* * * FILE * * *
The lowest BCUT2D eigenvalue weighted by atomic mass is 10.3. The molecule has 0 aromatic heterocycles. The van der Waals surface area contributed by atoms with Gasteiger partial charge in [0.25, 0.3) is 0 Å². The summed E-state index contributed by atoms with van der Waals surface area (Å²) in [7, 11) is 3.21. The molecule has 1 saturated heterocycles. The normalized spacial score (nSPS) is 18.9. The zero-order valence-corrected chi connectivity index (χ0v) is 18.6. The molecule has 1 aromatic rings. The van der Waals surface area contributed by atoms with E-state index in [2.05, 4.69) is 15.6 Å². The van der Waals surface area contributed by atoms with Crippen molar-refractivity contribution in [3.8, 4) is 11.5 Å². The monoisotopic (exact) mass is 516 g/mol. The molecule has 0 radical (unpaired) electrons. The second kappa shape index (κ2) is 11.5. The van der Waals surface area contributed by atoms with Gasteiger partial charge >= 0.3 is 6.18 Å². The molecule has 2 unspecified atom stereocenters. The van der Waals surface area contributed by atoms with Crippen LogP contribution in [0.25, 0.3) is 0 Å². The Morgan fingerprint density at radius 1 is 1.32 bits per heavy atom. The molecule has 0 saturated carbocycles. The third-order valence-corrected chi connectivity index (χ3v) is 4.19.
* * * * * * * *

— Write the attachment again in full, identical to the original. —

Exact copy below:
The lowest BCUT2D eigenvalue weighted by atomic mass is 10.3. The molecule has 0 aromatic heterocycles. The van der Waals surface area contributed by atoms with Gasteiger partial charge in [0.25, 0.3) is 0 Å². The summed E-state index contributed by atoms with van der Waals surface area (Å²) in [7, 11) is 3.21. The molecule has 1 saturated heterocycles. The normalized spacial score (nSPS) is 18.9. The zero-order valence-corrected chi connectivity index (χ0v) is 18.6. The molecule has 1 aromatic rings. The van der Waals surface area contributed by atoms with E-state index in [2.05, 4.69) is 15.6 Å². The van der Waals surface area contributed by atoms with Crippen molar-refractivity contribution in [3.8, 4) is 11.5 Å². The monoisotopic (exact) mass is 516 g/mol. The molecule has 0 radical (unpaired) electrons. The second kappa shape index (κ2) is 11.5. The van der Waals surface area contributed by atoms with Gasteiger partial charge >= 0.3 is 6.18 Å². The molecule has 2 unspecified atom stereocenters. The van der Waals surface area contributed by atoms with Crippen LogP contribution in [0.25, 0.3) is 0 Å². The Morgan fingerprint density at radius 1 is 1.32 bits per heavy atom. The molecule has 0 saturated carbocycles. The third-order valence-corrected chi connectivity index (χ3v) is 4.19.